This raises questions about the detail and accuracy of the 1921-1922 lists produced by the Brigade Committees in the 1930s (see militaryarchives.ie). The 1st (Belfast) Brigade Committee in the 1930s was largely composed of those who had taken the Pro-Treaty side. The surviving records from the Belfast Brigade Committee claims that the 3rd and 4th Battalions were constituted after July 1921 and non-existent by July 1922. Yet, they list Battalion staffs for the 3rd and 4th Battalions and at least one personnel list survives, from A Company, 4th Battalion. Joe Murray also records that, as Battalion O/C, he supervised the dumping of arms of the 3rd Battalion on 31st October 1922. This suggests that there are considerable problems with the information supplied by the Belfast Brigade Committee.
According to the A Company, 4 Battalion list (see militaryarchives.ie, MA_MSPC_RO_406), the unit had originally been E Company of the 1st Battalion, but was reorganised into the 4th Battalion. It was later re-organised as D Company, 1st Battalion of the Pro-Treaty IRA in Belfast. This last re-organisation must have occurred between July and October 1922 and is largely undocumented. The re-organisation of Pro-Treaty units may reflect the ‘depletion’ mentioned by Joe Murray.
A list of those who had been issued with forms to apply for pensions in 1926, includes 366 from the 1st (Belfast) Brigade area ((Military Archives, ref WM_MSP_10). The RUC estimated that a total of 1,685 men left the six counties to join or train with the Free State Army during 1922 (see PRONI HA/32/1/257). A proportion of these must have been individuals who joined the Free State Army of their own volition, presumably for financial as well as political reasons. It is clear from the witness statements (see bureauofmilitaryhistory.ie) that initially, personal allegiances and trust in individuals such as Michael Collins clearly influenced some 3rd Northern Division officers in supporting (or at least not opposing) the IRA’s Pro-Treaty GHQ. Collins death severed some of those ties, but the circumstances of it strengthened others.
With 3rd Northern men in camps in the south, the Pro-Treaty Belfast officers in the Free State Army wrote to Richard Mulcahy, its Chief of Staff, at the end of September asking what the plans were for the north. The letter was unanswered yet they had to attend meetings in Belfast in early October with those opposed to the Treaty. At a meeting of both sides of the IRA in Belfast on the 4th October, the issue was raised of recognising the northern government (a Mulcahy proposal). The Anti-Treaty officers dismissed the idea and walked out. At a second meeting in the Boys Hall on the Falls Road on the 6th October went even worse. Those present included Dinny McCullough, President of the Supreme Council of the IRB at the time of the Easter Rising and a brother-in-law of Mulcahy. The 3rd Northern Division officers who had moved to the south were slammed by those opposed to the Treaty for taking comfortable paid positions while Belfast was still under pressure. It was an accusation that stubbornly followed many of them around for the rest of their lives.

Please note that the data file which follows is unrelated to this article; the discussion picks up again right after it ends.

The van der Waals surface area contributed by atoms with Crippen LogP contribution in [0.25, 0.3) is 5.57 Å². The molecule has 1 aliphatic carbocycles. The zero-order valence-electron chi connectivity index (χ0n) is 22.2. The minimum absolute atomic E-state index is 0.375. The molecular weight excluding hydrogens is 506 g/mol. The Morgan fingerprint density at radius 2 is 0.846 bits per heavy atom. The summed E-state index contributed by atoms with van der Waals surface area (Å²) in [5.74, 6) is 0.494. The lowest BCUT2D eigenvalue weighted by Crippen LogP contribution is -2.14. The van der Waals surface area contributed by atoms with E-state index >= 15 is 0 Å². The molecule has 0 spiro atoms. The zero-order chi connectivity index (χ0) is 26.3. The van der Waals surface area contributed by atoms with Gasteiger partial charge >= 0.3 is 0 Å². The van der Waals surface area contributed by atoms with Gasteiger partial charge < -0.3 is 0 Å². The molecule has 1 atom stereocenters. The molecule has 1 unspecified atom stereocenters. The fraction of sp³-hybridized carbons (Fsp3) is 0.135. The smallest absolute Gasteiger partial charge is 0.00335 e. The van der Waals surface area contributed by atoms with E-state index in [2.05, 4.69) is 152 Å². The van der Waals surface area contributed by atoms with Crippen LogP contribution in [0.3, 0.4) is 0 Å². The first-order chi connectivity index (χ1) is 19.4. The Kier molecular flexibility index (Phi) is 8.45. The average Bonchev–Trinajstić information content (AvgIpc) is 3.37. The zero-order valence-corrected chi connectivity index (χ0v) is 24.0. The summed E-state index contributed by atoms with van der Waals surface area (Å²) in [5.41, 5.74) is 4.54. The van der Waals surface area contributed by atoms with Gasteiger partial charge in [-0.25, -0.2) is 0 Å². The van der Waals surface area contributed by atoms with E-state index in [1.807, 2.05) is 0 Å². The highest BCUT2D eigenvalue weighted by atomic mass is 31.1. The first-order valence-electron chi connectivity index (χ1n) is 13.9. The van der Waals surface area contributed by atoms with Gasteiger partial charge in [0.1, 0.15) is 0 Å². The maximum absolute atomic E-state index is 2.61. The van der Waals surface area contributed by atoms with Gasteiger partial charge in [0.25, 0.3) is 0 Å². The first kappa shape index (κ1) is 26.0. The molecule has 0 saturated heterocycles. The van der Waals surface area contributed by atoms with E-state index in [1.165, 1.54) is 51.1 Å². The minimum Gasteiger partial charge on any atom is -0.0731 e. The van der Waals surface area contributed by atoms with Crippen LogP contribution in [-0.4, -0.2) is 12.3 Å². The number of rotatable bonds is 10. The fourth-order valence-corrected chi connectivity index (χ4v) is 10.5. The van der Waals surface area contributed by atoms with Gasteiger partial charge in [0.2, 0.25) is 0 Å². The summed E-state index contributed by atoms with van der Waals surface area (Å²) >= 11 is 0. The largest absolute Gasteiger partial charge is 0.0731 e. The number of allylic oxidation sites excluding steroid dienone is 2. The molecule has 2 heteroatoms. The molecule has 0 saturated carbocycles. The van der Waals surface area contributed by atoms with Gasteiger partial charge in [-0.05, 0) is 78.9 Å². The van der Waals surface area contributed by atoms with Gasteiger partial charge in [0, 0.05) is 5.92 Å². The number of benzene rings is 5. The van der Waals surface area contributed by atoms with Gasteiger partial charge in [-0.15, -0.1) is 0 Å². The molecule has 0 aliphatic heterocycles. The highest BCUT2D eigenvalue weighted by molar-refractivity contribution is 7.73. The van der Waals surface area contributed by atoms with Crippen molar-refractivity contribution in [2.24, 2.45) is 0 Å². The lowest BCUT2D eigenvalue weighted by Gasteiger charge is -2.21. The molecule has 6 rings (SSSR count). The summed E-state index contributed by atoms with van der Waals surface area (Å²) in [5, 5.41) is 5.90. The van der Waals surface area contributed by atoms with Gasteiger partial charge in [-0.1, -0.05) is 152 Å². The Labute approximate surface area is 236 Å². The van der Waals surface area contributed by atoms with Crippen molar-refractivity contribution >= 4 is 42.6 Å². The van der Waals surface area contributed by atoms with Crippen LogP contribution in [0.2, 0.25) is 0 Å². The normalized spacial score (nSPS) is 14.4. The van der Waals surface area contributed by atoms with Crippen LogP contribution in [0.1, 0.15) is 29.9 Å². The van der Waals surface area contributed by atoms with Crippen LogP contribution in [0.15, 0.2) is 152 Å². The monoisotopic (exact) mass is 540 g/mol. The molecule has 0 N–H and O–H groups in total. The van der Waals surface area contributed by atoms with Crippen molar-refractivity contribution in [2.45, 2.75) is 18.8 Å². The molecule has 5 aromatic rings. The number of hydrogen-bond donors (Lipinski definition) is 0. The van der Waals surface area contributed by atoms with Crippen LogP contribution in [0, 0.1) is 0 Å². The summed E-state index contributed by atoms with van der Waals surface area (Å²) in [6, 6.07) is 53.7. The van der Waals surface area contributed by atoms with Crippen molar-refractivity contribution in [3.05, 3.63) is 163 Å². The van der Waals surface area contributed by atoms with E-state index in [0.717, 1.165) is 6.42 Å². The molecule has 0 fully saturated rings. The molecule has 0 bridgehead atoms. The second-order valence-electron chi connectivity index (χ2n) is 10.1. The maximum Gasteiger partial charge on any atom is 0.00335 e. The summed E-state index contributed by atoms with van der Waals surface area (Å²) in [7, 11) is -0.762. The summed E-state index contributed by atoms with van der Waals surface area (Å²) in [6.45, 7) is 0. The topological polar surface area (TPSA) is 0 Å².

By October, it is clear that there was also discontent among those in the Curragh. Since it was recognised that continuing the northern campaign was futile, and following instructions from Dublin, the officers on the Divisional Staff in Belfast that still supported GHQ placed some arms in dumps, destroyed files and left for the south. According to Tom Fitzpatrick, those who couldn’t return home were transferred to Dundalk (where 134 are listed in the November 1922 census as part of the 5th Northern Division) or to the 3rd Northern Division reserve in the Curragh (71 were listed in the November census).
In overall terms, there are appear to have been three discrete groups of Belfast men who joined the ProTreaty forces. The first were the units which moved south after August 1922, on instruction from GHQ but likely remained neutral on the treaty itself (and strictly speaking, never really joined the Free State Army). The next group were those who chose to join the Free State Army either for political reasons or purely for the pay. The third group were officers bound by ties to Michael Collins and others. While not necessarily ideologically bound to the treaty, many did not reconcile to their former Belfast colleagues for decades (if ever).
You can view the Free State Army census of November 1922 here.
Some of the Belfast men in that census are listed here.